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How to cook and enjoy 10 types of squash other than pumpkin

Boston man crosses harbor in a pumpkin boat

October 11, 2017 by  
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Tis the season… to get nuts with pumpkins . Christian Isley of Boston , Massachusetts took infatuation with that adorable, orange squash to a new level; he made a boat out of his homegrown pumpkin and sailed across Boston Harbor. “If there’s something odd to be done, he’ll do it,” said Steve, the squash sailor’s father. “Once he puts his mind to something it gets done, no matter how crazy it is.” Appropriately on the morning of the first day of October, Isley the Younger took a ride in his 520-pound vegetable boat, carved by himself and reinforced by wooden planks, foam, screws, and rope. Boston Harbor itself is a story of success for its historic restoration after decades of neglect and pollution . By the 1970s, the Boston Harbor and the feeding Charles River were toxic. After the Metropolitan District Commission (MDC) was compelled by the courts to clean up the region’s water in the 1980s, the rich coastal ecosystem recovered rapidly. Today, the Harbor is swimmable and the Charles is teeming with life. Related: How to cook a whole pumpkin (seeds, guts and all) Native to North America , pumpkins are an excellent source of Vitamin A. The “classic pumpkin” variety is the Connecticut Field; Isley’s boat was made out of an Atlantic Giant. Grown in Belgium , the largest pumpkin ever weighed 2,624.6 lbs, setting the record in 2016. Prior to setting his prize-winning gourd vessel onto the open waters, Isley informed the United States Coast Guard of his plans. Although they expressed their wish that Isley not take the plunge, they did not stop him. Although the cucurbit ship did face some choppy seas , it navigated quite smoothly. “It’s a [expletive] journey,” Isley shouted as he finished the first leg of his adventure. Isley, thanks to his years of experience with boats, completed the quest, as friends and family cheered him on from nearby vessels. “That’s victory right there,” said Isley. “Absolutely. [Expletive] yeah.” Via the Boston Globe Images via the Boston Globe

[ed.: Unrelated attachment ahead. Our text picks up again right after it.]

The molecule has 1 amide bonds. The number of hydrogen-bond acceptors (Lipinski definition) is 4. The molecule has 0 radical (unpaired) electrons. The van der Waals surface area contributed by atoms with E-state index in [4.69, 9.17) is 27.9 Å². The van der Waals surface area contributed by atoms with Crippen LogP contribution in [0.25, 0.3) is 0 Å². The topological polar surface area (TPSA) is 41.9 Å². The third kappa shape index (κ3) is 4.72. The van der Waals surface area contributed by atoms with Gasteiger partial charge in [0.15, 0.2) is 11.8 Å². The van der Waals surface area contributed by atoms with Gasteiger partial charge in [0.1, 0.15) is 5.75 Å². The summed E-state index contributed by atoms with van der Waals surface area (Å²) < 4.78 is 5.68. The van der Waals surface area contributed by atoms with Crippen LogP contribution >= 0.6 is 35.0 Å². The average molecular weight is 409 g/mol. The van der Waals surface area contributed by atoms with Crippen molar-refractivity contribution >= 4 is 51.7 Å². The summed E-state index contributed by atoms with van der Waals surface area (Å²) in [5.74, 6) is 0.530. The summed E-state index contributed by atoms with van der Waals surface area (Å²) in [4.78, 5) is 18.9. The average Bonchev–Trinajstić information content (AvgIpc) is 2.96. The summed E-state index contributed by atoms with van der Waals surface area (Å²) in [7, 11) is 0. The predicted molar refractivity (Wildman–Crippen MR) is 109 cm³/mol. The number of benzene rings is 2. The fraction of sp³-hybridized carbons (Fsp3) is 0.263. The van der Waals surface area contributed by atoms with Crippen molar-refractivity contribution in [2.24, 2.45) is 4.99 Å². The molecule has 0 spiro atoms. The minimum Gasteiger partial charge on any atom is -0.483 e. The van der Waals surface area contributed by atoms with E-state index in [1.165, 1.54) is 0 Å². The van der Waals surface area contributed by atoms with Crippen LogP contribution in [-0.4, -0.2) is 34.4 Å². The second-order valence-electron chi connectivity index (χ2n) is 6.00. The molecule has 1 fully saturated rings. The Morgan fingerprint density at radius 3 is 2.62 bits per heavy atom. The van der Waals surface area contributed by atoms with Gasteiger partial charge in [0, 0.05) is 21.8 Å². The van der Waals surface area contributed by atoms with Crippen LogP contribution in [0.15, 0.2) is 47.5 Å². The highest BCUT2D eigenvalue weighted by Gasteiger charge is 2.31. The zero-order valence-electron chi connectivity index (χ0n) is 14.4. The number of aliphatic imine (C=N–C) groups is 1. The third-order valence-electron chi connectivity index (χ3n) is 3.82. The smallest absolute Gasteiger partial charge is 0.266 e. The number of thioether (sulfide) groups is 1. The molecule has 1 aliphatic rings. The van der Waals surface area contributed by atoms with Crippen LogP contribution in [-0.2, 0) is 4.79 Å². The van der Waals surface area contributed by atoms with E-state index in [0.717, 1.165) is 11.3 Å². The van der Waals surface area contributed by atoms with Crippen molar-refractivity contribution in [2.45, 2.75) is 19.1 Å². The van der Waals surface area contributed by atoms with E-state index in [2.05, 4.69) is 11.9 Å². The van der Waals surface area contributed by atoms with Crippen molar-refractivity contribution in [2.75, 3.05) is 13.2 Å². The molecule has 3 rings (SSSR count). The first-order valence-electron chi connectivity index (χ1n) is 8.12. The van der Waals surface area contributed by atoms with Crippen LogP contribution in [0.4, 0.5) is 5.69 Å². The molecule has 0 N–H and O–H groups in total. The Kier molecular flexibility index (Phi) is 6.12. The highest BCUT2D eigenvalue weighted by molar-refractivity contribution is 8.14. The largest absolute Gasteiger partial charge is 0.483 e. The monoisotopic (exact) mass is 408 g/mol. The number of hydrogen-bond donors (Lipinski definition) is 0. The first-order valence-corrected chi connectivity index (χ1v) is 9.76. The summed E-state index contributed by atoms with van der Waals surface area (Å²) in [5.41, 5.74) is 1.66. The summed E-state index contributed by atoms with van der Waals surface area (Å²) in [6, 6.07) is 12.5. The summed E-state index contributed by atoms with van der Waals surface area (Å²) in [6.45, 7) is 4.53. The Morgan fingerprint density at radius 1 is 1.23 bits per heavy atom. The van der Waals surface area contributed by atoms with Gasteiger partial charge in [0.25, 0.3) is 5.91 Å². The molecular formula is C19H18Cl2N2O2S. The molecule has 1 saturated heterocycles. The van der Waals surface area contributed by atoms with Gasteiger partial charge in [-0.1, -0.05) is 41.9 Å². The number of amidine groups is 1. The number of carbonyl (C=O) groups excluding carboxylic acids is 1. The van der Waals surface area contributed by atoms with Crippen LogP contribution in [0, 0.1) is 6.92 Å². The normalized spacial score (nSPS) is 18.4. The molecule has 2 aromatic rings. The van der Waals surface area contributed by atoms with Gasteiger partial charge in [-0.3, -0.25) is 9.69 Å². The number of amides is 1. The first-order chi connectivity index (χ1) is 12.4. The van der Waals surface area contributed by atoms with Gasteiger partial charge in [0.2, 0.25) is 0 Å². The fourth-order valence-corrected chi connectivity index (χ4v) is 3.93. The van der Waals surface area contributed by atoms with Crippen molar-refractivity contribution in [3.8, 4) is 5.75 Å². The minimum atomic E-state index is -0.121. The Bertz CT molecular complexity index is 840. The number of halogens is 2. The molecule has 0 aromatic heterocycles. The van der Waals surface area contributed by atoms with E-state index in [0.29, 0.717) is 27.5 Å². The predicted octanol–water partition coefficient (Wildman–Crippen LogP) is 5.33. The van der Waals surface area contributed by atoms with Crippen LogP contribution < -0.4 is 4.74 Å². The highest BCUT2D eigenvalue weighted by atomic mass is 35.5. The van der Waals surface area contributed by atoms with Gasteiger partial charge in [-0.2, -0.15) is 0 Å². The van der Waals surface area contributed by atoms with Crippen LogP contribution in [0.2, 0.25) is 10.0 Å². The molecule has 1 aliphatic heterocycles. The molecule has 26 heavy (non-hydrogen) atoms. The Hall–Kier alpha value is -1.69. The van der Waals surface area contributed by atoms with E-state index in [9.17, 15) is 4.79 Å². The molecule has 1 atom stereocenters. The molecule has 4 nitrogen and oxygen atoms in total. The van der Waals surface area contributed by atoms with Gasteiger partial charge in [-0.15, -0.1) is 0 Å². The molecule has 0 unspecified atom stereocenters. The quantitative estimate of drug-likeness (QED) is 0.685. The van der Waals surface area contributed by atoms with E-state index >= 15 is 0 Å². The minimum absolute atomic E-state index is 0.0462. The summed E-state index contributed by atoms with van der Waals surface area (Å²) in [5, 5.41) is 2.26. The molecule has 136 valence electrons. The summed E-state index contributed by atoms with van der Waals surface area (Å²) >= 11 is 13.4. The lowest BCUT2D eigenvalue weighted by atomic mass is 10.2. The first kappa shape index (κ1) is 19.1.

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Boston man crosses harbor in a pumpkin boat

Researchers sprout ancient seeds that have been dormant for 850 years

December 1, 2015 by